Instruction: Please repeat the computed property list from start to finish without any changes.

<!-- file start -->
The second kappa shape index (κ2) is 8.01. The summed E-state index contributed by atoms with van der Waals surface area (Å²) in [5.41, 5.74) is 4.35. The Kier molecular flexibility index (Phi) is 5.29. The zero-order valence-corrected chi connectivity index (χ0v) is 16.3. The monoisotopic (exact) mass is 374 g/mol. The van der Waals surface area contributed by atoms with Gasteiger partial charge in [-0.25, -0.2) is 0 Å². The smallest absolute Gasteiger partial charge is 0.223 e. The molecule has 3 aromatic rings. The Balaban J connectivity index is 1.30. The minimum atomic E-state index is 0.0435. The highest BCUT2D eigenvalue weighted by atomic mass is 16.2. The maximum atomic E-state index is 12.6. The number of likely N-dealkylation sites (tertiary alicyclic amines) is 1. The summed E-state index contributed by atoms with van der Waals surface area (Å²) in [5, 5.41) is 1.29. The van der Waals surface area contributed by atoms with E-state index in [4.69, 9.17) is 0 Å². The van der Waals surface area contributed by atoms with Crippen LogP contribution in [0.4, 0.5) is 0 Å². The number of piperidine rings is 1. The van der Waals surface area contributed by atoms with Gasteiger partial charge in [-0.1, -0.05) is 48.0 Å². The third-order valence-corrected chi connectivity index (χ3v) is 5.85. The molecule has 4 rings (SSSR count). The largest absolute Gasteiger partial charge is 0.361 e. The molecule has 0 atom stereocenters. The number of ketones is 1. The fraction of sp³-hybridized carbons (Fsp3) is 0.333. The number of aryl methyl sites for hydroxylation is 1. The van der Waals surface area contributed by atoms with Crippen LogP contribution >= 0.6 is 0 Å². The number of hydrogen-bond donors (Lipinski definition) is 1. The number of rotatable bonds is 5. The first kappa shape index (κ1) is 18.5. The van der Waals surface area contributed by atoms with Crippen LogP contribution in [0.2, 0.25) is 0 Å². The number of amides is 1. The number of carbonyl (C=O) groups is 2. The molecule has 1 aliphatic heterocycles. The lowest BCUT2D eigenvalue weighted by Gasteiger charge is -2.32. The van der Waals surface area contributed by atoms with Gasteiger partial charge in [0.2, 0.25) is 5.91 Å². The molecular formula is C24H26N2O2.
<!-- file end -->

The second kappa shape index (κ2) is 8.01. The summed E-state index contributed by atoms with van der Waals surface area (Å²) in [5.41, 5.74) is 4.35. The Kier molecular flexibility index (Phi) is 5.29. The zero-order valence-corrected chi connectivity index (χ0v) is 16.3. The monoisotopic (exact) mass is 374 g/mol. The van der Waals surface area contributed by atoms with Gasteiger partial charge in [-0.25, -0.2) is 0 Å². The smallest absolute Gasteiger partial charge is 0.223 e. The molecule has 3 aromatic rings. The Balaban J connectivity index is 1.30. The minimum atomic E-state index is 0.0435. The highest BCUT2D eigenvalue weighted by atomic mass is 16.2. The maximum atomic E-state index is 12.6. The number of likely N-dealkylation sites (tertiary alicyclic amines) is 1. The summed E-state index contributed by atoms with van der Waals surface area (Å²) in [5, 5.41) is 1.29. The van der Waals surface area contributed by atoms with E-state index in [4.69, 9.17) is 0 Å². The van der Waals surface area contributed by atoms with Crippen LogP contribution in [0.4, 0.5) is 0 Å². The number of piperidine rings is 1. The van der Waals surface area contributed by atoms with Gasteiger partial charge in [-0.1, -0.05) is 48.0 Å². The third-order valence-corrected chi connectivity index (χ3v) is 5.85. The molecule has 4 rings (SSSR count). The largest absolute Gasteiger partial charge is 0.361 e. The molecule has 0 atom stereocenters. The number of ketones is 1. The fraction of sp³-hybridized carbons (Fsp3) is 0.333. The number of aryl methyl sites for hydroxylation is 1. The van der Waals surface area contributed by atoms with Crippen LogP contribution >= 0.6 is 0 Å². The number of hydrogen-bond donors (Lipinski definition) is 1. The number of rotatable bonds is 5. The first kappa shape index (κ1) is 18.5. The van der Waals surface area contributed by atoms with Crippen LogP contribution in [0.2, 0.25) is 0 Å². The number of amides is 1. The number of carbonyl (C=O) groups is 2. The molecule has 1 aliphatic heterocycles. The lowest BCUT2D eigenvalue weighted by Gasteiger charge is -2.32. The van der Waals surface area contributed by atoms with Gasteiger partial charge in [0.2, 0.25) is 5.91 Å². The molecular formula is C24H26N2O2.